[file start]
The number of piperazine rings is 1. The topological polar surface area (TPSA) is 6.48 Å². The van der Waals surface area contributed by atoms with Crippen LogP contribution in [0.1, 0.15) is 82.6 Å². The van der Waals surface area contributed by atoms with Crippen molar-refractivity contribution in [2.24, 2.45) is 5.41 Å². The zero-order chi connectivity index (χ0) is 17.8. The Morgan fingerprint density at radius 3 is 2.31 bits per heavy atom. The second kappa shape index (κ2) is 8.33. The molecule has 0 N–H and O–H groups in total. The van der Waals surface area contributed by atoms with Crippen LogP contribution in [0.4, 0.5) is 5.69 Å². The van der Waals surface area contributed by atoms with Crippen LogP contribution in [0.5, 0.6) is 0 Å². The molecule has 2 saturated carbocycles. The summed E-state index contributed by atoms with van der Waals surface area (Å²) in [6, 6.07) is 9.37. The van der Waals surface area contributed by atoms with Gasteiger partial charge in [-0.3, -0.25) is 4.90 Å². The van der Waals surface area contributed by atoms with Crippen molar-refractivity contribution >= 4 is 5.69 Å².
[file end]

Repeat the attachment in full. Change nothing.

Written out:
The number of piperazine rings is 1. The topological polar surface area (TPSA) is 6.48 Å². The van der Waals surface area contributed by atoms with Crippen LogP contribution in [0.1, 0.15) is 82.6 Å². The van der Waals surface area contributed by atoms with Crippen molar-refractivity contribution in [2.24, 2.45) is 5.41 Å². The zero-order chi connectivity index (χ0) is 17.8. The Morgan fingerprint density at radius 3 is 2.31 bits per heavy atom. The second kappa shape index (κ2) is 8.33. The molecule has 0 N–H and O–H groups in total. The van der Waals surface area contributed by atoms with Crippen LogP contribution in [0.4, 0.5) is 5.69 Å². The van der Waals surface area contributed by atoms with Crippen LogP contribution in [0.5, 0.6) is 0 Å². The molecule has 2 saturated carbocycles. The summed E-state index contributed by atoms with van der Waals surface area (Å²) in [6, 6.07) is 9.37. The van der Waals surface area contributed by atoms with Gasteiger partial charge in [-0.3, -0.25) is 4.90 Å². The van der Waals surface area contributed by atoms with Crippen molar-refractivity contribution >= 4 is 5.69 Å².